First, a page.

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Ethics panel to fine Councilman Huizar

He used a fundraising committee to pay for research on former school board member David Tokofsky.

August 13, 2008|David Zahniser | Times Staff Writer

The Los Angeles City Ethics Commission voted Tuesday to issue nearly $15,000 in fines against Councilman Jose Huizar, after investigators determined that he had improperly used a fundraising committee to conduct political research on former school board member David Tokofsky.

Huizar has created two legal defense funds, which allow him to collect private contributions to pay the fines.

Under a proposed settlement with the commission, Huizar will pay $9,318 stemming from his decision in 2006 and 2007 to use his so-called office-holder account to pay the firm Varoga and Rice to perform research on Tokofsky, who was weighing a fourth run for the board at the time.

Office-holder committees are designed to help city politicians communicate with or otherwise serve their constituents. Under the city's ethics law, such committees are prohibited from spending money on consulting, research and polling in the 12 months leading up to an office-holder's election.

Huizar was initially elected to the council in a special election in 2005 and was reelected in 2007. His attorney, Stephen Kaufman, said his client had accepted full responsibility for committing "administrative errors" and had collected the contributions needed to pay the fines.

Asked Monday about the research on Tokofsky, Kaufman called it a "confidential research project" that was designed to help Huizar, himself a former member of the Los Angeles Unified School District board, find ways to "improve the schools in his community."

"It certainly covered some issues in which [Tokofsky] was involved," he said. "I'm not really at liberty to discuss the confidential research project. But suffice it to say, it was not research done in connection with any election."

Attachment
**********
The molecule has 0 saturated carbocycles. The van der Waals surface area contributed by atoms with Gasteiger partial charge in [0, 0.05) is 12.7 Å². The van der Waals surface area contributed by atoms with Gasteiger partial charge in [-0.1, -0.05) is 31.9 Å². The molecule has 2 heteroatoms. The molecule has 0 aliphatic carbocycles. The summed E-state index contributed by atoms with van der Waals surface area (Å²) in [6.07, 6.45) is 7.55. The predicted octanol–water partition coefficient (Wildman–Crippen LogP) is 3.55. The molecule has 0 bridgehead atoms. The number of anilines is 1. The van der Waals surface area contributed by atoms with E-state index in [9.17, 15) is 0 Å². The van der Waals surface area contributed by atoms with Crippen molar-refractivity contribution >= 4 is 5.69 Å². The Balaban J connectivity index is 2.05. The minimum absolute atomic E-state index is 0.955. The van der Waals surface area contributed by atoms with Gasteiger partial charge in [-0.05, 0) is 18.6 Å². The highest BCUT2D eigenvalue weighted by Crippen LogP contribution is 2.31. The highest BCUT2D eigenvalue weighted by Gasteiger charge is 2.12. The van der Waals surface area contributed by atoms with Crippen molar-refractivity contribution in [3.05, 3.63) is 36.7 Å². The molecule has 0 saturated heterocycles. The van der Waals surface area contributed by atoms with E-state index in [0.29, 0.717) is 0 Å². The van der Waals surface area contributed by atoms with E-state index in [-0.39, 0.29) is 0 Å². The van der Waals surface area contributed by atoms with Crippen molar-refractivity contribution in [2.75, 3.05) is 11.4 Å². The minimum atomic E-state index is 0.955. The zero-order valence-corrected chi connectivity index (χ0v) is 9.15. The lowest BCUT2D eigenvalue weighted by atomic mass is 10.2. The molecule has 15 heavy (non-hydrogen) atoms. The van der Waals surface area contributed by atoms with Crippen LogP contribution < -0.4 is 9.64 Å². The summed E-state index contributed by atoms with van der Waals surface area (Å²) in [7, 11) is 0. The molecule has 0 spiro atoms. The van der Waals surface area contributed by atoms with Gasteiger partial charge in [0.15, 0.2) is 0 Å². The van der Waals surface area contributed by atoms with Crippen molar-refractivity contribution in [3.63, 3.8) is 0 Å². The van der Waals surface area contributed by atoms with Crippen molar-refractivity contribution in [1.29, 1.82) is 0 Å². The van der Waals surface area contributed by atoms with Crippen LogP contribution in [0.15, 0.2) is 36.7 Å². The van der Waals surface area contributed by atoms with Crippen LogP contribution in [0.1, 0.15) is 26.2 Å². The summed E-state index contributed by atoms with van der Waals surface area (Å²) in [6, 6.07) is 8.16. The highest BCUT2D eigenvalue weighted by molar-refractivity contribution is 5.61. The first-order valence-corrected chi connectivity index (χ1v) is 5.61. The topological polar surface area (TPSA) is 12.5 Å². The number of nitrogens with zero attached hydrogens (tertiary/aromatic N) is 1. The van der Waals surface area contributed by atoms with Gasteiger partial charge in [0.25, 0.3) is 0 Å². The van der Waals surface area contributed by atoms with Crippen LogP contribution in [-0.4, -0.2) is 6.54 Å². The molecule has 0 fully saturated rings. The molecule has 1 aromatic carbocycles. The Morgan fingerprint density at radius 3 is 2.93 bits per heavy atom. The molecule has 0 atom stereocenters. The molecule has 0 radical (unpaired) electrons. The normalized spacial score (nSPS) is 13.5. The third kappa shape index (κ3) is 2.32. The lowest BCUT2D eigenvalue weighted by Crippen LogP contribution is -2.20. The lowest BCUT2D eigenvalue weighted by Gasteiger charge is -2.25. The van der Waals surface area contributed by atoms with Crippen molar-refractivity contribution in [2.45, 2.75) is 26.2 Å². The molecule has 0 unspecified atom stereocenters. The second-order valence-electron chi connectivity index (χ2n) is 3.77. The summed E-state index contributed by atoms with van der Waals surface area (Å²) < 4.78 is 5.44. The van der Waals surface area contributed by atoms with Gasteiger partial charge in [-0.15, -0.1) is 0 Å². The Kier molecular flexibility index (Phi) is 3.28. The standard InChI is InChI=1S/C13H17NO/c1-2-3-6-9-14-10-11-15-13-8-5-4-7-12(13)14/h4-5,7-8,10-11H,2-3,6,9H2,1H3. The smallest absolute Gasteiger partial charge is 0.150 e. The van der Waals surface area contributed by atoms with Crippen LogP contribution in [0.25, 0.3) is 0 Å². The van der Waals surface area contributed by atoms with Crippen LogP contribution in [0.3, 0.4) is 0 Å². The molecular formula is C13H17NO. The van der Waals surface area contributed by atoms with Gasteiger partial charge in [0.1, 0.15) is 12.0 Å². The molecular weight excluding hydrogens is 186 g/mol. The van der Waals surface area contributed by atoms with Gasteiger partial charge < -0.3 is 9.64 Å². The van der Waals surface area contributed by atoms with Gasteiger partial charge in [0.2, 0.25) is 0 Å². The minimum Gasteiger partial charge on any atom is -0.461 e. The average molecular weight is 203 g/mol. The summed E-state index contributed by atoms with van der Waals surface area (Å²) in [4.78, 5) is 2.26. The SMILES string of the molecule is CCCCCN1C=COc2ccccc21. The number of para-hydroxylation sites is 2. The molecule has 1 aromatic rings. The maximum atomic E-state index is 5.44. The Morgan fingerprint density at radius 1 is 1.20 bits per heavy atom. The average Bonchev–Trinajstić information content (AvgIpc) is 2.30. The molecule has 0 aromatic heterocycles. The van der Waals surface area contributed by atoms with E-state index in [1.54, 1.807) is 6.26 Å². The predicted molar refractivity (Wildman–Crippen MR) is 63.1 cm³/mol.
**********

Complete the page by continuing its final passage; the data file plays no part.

At Tuesday's meeting, Commissioner Sean Treglia was more blunt. "This is opposition research," he said, before voting for the fines. Tokofsky did not run for reelection in 2007. Huizar backed Yolie Flores Aguilar -- part of a slate drafted by L.A. Mayor Antonio Villaraigosa -- and she was elected to fill Tokofsky's seat. Tokofsky said ethics investigators contacted him about the Huizar expenditures earlier this year, showing him documents that the councilman had obtained from a paid database search.

"There's a lot of creepiness to this," he said. "A lot of people think when they give money to the office-holder account it will help the local Boys and Girls Club, so I'm sort of shocked at what the office-holder account ended up doing."

Huizar, whose district includes Boyle Heights and El Sereno, also has agreed to pay $5,500 to address violations committed by his reelection committee, according to a commission report. Ethics investigators found that the committee had illegally accepted three contributions from registered lobbyists, in violation of Proposition R, and had failed to inform the commission that it had raised more than $330,000, as required by law.

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david.zahniser@latimes.com

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